A Pennsylvania Department of Human Services analysis of what led to the termination of Blossom Philadelphia’s group-home license described a system in disarray with gaps in responsibility that left families and individuals dealing with intellectual and developmental disabilities lost in administrative silos.
“There is no entity with responsibility to resolve problems for individuals and families,” the department’s undated root-cause analysis said. The Inquirer obtained the report from the department this week. It also blamed a lack of communication between service providers, organizations that coordinate supports for individuals, and county administrators.
Critics blasted the assessment as a superficial deflection of responsibility from the state human service department’s Office of Developmental Programs, or ODP, which revoked Blossom’s license in October after finding “gross incompetence” in the Chestnut Hill agency’s management of 32 group homes with 89 residents at the time.
Advocates rejected the contention that communication was a problem, asserting that state officials knew for many months of mounting problems at Blossom, formerly called the United Cerebral Palsy Association of Philadelphia.
“This is a pitiful response to a very serious set of transgressions,” said Marianne Roche, a former director of developmental disability services for Montgomery County. “Providers bill to the state treasury as a function of their contract with ODP. The buck falls with ODP, who also, by the way, received all the incident reports by requirement. But the root cause analysis would lead you to believe that they have not an iota of responsibility.”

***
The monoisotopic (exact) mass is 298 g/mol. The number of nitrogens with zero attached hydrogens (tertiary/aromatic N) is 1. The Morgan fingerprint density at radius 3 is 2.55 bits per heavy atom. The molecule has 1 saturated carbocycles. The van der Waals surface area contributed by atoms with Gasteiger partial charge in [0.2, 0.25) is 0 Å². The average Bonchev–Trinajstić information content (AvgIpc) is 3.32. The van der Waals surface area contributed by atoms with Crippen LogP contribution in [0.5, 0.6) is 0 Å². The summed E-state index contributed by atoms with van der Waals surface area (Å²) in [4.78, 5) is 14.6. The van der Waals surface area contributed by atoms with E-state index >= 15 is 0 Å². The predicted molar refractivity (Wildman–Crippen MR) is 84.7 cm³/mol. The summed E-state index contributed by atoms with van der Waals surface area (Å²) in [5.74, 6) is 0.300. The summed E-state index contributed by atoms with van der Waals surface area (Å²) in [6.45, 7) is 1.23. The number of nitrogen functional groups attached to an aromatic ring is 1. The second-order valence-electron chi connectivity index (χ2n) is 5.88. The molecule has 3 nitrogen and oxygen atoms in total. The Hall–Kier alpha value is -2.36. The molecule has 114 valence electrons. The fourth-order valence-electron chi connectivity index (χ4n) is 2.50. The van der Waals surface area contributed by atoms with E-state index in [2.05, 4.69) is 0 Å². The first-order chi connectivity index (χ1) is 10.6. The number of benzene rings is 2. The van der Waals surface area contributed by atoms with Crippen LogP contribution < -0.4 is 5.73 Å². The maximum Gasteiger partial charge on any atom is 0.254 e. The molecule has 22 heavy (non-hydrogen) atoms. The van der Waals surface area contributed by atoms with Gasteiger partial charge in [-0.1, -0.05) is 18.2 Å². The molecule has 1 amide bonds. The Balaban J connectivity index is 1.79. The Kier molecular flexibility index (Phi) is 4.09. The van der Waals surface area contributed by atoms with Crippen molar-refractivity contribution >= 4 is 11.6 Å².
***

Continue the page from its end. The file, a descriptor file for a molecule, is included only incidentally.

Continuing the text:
Nancy Thaler, deputy secretary for the ODP, said her office had already implemented numerous changes, including a requirement that county intellectual disability officials meet on a regular basis with support coordinators to collate findings on providers like Blossom, rather than focusing solely on individuals. In the case of Blossom, “they did not see the forest for the trees,” she said.
The state’s quality management system has been changed to monitor ownership changes, staff turnover rates, and key staff changes. A new requirement, effective July 1, for being licensed as a residential services provider is “that senior managers have five years of experience running residential services,” Thaler said. Blossom’s former chief executive, Paula Czyzewski, was new to residential programs.
The analysis included a list of seven “local action items,” including an improved “orientation and mentoring process for supports coordinators,” individuals who help design service plans for participants and monitor individuals to see if providers are meeting their needs.
Advocates were particularly irked by the focus on supports coordinators. “They are not responsible for providers. They are responsible for whether individuals’ needs are met,” said Kathy Sykes, former director of intellectual disability services in Philadelphia.
The state brought in four new providers to take over Blossom’s properties, but in the chaos one long-term Blossom client, Vincent McNamara, died on New Year’s Eve after being given pizza to eat even though he was supposed to have only soft or pureed foods.
One of Blossom Philadelphia’s remaining programs, an adult day program, has been operating on a provisional license since February.